Content warning: This article contains numerous examples of bigoted rhetoric.
Users on the far-right message board site 4chan have used Bing’s AI image generator to create numerous images promoting Nazi imagery and “propaganda” seemingly designed to inflame opinion surrounding the conflict in Israel and Gaza, despite promises from the companies involved that they were working to address the issue.
Microsoft, which owns Bing, says it prohibits harmful content, and OpenAI, which created the technology powering Bing’s image generator, prohibits “hateful, harassing, or violent content.” But Media Matters found hundreds of cases of users sharing a link to Bing’s image generator, with over 100,000 combined replies — many of them including an apparent AI image.
On October 3, Microsoft launched DALL-E 3, an AI text-to-image generator available to all Bing users for free, after rolling it out to select users about a week earlier. By October 5, reporting indicated the tool was already being used as part of a coordinated 4chan campaign “to flood the internet with racist images.”
In response, a Microsoft spokesperson told Ars Technica that the company was “investigating these reports and will take action as needed in accordance with our content policy, which prohibits the creation of harmful content.”
OpenAI also told the outlet that “the company prioritizes safety and has taken steps to limit DALL-E outputs.”
In addition to Bing’s content policies, OpenAI also prohibits use of its products for “hateful, harassing, or violent content.” Microsoft in November also announced a partnership with the group Tech Against Terrorism to combat “the use of digital platforms to spread violent extremist content” created by AI.
Numerous threads promoting Bing’s AI tool have appeared on 4chan’s far-right “politically incorrect” message board (known as “/pol/“) since the tool launched. Often titled “Memetic Warfare General,” the threads urge fellow users to create “propaganda” and note that “most people are using DALL-E 3.”
These threads often include a link to Bing’s image generator, a warning for other users to “be careful” as “certain buzzwords will eventually time you out,” and instructions to “SAVE ones you like, EDIT them to enhance them, and SHARE them later,” including “beyond” 4chan.
The threads have also included a link to a document with tips on how to “get around” being “censored by bing” and links to numerous “guides,” such as “The On Memewar Guide To Writing Better Propaganda,” a “good vs bad AI memes” guide, and a graphic on “the process” that guides users to save and edit the AI-created images and then share them on social media.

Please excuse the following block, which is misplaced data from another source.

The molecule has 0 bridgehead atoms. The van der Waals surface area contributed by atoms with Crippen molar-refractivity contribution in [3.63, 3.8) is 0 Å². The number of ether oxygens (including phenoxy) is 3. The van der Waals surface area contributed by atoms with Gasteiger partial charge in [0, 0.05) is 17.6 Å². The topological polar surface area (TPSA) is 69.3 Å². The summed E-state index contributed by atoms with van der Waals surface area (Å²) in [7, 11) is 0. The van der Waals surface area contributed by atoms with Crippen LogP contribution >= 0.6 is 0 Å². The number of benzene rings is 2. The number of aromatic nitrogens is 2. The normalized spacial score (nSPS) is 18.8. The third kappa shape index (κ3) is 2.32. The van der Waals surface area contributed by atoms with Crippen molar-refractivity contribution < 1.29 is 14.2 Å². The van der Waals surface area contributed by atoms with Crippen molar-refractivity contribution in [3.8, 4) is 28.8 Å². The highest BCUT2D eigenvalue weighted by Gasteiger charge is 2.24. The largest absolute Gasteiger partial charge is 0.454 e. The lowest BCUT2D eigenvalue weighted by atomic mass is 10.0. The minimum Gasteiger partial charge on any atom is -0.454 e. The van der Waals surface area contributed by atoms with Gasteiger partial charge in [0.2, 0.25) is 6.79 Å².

In response, users in those threads have shared numerous apparent AI-generated images they seemingly created, which often promote Nazi imagery and other far-right content such as Pepe the Frog. Some images have also featured Bing’s logo or pictures of singer Taylor Swift.
In total, Media Matters found more than 300 cases of users on “/pol/” featuring a link to Bing’s image generator since its initial launch in late September — despite the warnings to Microsoft and OpenAI about the message board’s activity in early October. The threads featuring the Bink image generator link in turn featured at least 100,000 replies, many of them including an apparent AI image.
Users in those threads have also boasted of creating “Pro-Jewish and Pro-Israel propaganda,” seemingly trying to exploit and inflame tensions over the ongoing conflict in Israel and Gaza (/pol/ is notoriously antisemitic). Some of the pro-Jewish and pro-Israel images that users have seemingly generated also include pictures of Swift.
One of the documents in the threads also mentions that they hope that the images can be collected in order “to produce these memes on our own machines without relying on Bing,” and some have claimed to have archived or promised to archive the images.
Earlier this year, users on /pol/ used an AI voice clone tool to create audio of celebrities using hate speech, forcing the tool’s creator company to announce “additional safeguards it will be introducing to the platform.” And a researcher trained another AI tool using millions of threads from /pol/, which was then used to post thousands of times on the message board.